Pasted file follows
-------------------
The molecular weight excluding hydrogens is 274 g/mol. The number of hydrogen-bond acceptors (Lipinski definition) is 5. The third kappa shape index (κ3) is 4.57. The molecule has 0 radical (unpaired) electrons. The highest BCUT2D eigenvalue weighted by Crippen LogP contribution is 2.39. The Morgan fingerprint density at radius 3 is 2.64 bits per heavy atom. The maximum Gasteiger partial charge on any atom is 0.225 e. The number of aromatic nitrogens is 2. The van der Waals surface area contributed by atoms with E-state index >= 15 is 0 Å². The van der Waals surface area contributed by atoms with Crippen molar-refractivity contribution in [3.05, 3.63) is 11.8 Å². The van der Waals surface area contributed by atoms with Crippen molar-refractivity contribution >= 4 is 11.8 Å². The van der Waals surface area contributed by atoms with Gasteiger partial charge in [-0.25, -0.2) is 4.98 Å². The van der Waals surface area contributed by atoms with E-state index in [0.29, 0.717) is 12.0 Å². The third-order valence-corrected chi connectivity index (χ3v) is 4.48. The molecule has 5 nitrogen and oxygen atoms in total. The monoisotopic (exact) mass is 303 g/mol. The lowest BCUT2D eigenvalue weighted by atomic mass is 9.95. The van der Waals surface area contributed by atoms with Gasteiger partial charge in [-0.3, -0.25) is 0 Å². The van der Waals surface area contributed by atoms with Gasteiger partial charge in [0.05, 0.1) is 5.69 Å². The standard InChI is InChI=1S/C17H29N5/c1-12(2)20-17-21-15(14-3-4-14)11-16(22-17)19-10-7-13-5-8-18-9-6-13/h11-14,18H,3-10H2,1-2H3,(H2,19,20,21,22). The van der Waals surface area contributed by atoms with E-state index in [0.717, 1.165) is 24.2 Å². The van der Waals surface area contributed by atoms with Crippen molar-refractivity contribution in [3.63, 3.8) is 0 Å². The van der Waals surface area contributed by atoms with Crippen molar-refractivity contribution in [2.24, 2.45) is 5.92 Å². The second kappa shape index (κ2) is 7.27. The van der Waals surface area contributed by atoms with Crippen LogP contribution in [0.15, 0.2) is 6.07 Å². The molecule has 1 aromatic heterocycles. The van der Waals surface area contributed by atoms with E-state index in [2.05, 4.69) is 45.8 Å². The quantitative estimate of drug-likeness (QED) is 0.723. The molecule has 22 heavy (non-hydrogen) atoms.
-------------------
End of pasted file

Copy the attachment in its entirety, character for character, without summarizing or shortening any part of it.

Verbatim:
The molecular weight excluding hydrogens is 274 g/mol. The number of hydrogen-bond acceptors (Lipinski definition) is 5. The third kappa shape index (κ3) is 4.57. The molecule has 0 radical (unpaired) electrons. The highest BCUT2D eigenvalue weighted by Crippen LogP contribution is 2.39. The Morgan fingerprint density at radius 3 is 2.64 bits per heavy atom. The maximum Gasteiger partial charge on any atom is 0.225 e. The number of aromatic nitrogens is 2. The van der Waals surface area contributed by atoms with E-state index >= 15 is 0 Å². The van der Waals surface area contributed by atoms with Crippen molar-refractivity contribution in [3.05, 3.63) is 11.8 Å². The van der Waals surface area contributed by atoms with Crippen molar-refractivity contribution >= 4 is 11.8 Å². The van der Waals surface area contributed by atoms with Gasteiger partial charge in [-0.25, -0.2) is 4.98 Å². The van der Waals surface area contributed by atoms with E-state index in [0.29, 0.717) is 12.0 Å². The third-order valence-corrected chi connectivity index (χ3v) is 4.48. The molecule has 5 nitrogen and oxygen atoms in total. The monoisotopic (exact) mass is 303 g/mol. The lowest BCUT2D eigenvalue weighted by atomic mass is 9.95. The van der Waals surface area contributed by atoms with Gasteiger partial charge in [-0.3, -0.25) is 0 Å². The van der Waals surface area contributed by atoms with Gasteiger partial charge in [0.05, 0.1) is 5.69 Å². The standard InChI is InChI=1S/C17H29N5/c1-12(2)20-17-21-15(14-3-4-14)11-16(22-17)19-10-7-13-5-8-18-9-6-13/h11-14,18H,3-10H2,1-2H3,(H2,19,20,21,22). The van der Waals surface area contributed by atoms with E-state index in [0.717, 1.165) is 24.2 Å². The van der Waals surface area contributed by atoms with Crippen molar-refractivity contribution in [3.63, 3.8) is 0 Å². The van der Waals surface area contributed by atoms with Crippen molar-refractivity contribution in [2.24, 2.45) is 5.92 Å². The second kappa shape index (κ2) is 7.27. The van der Waals surface area contributed by atoms with Crippen LogP contribution in [0.15, 0.2) is 6.07 Å². The molecule has 1 aromatic heterocycles. The van der Waals surface area contributed by atoms with E-state index in [2.05, 4.69) is 45.8 Å². The quantitative estimate of drug-likeness (QED) is 0.723. The molecule has 22 heavy (non-hydrogen) atoms.